The RPG Blog Carnival for July is about Weapons of Legend, a topic that is near and dear to my heart. In Dust to Dust, there are eleven living weapons of immense power. In D&D terms, you'd call them artifact-level weapons, and not wussy artifacts, either. There are also Named weapons, which are greater in number but less individually powerful. However, as the campaign is still ongoing, I can't talk about them without a mighty lot of spoilers. Instead, I'm going to talk about some techniques that we've used to make Living and Named weapons essential to the story, and some of the theory that went into our initial decision.
Monday, July 27, 2015
Tuesday, July 7, 2015
The new playtest packet for the Mystic class - known in other editions as the Psionicist - went up on the Wizards of the Coast website today in Unearthed Arcana. Since I'm also working on an edition-by-edition exploration of psionics over in Tribality right now, I'm primed to be excited about this. The playtest packet offers the core class and two subclasses, from first to fifth level, as well as a few details on 5e's underlying story for psionics. (For an unofficial but very cool extrapolation of that story, see Blog of Holding's recent post on Catastrophic Psionics, which would also be a good name for a shoegaze remix of death metal.)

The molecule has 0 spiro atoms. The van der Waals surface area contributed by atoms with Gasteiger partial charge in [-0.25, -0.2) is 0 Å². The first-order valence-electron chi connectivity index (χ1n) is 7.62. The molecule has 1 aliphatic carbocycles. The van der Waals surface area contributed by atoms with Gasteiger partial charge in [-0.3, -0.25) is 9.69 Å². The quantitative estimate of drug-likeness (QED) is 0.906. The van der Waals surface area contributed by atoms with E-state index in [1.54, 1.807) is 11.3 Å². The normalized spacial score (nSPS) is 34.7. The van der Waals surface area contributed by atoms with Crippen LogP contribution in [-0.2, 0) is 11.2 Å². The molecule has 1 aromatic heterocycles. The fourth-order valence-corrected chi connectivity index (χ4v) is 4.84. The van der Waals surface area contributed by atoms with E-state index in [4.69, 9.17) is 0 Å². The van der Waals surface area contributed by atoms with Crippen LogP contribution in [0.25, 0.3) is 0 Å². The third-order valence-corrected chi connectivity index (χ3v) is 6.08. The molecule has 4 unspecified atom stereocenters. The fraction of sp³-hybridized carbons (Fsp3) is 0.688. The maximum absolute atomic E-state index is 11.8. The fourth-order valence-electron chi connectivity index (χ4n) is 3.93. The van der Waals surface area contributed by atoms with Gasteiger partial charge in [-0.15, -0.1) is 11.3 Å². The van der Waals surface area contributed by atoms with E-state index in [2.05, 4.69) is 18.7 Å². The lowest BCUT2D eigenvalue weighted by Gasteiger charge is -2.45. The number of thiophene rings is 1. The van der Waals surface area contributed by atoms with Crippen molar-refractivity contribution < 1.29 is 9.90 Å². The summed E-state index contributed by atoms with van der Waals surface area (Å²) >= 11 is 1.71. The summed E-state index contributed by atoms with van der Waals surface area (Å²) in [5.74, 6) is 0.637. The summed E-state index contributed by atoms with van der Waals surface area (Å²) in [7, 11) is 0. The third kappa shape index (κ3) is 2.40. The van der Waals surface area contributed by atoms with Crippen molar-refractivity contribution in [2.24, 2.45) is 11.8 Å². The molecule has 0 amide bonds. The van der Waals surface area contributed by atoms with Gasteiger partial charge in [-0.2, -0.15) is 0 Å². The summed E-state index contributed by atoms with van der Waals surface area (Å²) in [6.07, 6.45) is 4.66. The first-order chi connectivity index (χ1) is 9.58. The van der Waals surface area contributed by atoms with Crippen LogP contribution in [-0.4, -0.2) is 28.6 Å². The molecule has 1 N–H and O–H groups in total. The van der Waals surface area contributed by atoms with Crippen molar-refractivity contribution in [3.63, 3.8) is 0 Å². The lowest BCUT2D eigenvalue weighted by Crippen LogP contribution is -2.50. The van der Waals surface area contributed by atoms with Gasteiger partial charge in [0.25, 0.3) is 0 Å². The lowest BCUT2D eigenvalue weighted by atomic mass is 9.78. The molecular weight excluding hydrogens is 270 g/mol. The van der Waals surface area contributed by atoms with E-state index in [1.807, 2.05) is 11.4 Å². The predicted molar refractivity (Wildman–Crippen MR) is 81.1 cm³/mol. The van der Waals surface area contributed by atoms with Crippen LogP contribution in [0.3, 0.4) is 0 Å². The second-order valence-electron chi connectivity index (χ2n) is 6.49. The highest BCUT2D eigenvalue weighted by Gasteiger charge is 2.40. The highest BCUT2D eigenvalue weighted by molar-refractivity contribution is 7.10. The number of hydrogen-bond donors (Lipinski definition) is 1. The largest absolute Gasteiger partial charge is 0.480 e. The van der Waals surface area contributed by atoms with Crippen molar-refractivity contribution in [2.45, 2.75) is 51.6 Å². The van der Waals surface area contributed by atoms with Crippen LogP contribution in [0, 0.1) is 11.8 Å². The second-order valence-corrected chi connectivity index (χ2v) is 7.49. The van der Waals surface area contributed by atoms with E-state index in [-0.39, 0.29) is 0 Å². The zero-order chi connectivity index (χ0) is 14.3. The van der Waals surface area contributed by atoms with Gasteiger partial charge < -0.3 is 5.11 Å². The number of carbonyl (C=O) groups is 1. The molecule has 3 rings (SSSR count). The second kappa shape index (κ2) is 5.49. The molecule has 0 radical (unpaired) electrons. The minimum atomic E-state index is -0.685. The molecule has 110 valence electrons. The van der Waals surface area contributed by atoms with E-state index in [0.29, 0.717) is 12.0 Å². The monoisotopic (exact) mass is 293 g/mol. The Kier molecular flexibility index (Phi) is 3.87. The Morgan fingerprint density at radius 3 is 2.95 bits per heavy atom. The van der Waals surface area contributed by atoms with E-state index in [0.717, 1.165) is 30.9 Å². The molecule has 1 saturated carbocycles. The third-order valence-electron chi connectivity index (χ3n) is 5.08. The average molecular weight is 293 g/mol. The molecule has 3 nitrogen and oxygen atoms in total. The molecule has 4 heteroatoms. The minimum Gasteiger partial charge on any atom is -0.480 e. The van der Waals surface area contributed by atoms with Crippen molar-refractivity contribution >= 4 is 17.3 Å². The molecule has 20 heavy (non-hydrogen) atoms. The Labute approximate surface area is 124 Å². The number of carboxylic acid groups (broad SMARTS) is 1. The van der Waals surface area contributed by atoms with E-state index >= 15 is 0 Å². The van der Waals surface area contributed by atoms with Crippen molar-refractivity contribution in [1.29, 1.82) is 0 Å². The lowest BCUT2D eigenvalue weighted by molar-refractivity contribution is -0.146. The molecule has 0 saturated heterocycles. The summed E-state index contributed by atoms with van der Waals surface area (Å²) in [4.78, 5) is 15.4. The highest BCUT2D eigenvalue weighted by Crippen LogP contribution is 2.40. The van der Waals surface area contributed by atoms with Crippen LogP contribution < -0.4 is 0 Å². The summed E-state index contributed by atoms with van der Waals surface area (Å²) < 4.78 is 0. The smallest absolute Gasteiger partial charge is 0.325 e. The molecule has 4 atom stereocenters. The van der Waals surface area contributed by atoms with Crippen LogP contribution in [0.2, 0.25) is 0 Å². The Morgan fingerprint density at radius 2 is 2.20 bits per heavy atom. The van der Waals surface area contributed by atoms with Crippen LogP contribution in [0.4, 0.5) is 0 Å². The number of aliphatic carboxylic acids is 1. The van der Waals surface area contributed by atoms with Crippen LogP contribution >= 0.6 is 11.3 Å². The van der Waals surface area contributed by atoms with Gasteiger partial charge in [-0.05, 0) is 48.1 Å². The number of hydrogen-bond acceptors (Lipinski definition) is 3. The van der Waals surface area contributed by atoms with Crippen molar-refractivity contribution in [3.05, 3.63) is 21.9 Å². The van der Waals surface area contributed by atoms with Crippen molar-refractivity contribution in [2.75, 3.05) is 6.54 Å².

Saturday, July 4, 2015
In my campaign, I recently introduced warlocks serving the Nightwalker, my setting's version of the Grim Reaper. The PCs have known they would eventually run into such warlocks, but this is the first time it has happened. Obviously, that meant I had to write a new Patron option for the Warlock class, and in so doing I also wrote a new Pact and three new necromantic spells. The new spells are a patch on the extremely small number of low-level necromancy spells that I could assign to the Patron. Some of what I'm doing is also an attempt to stake out a fourth gameplay style for warlocks. In the comments below, feel free to tell me whether I've succeeded. As usual, there are Design Notes after each section discussing why I made the choices that I did.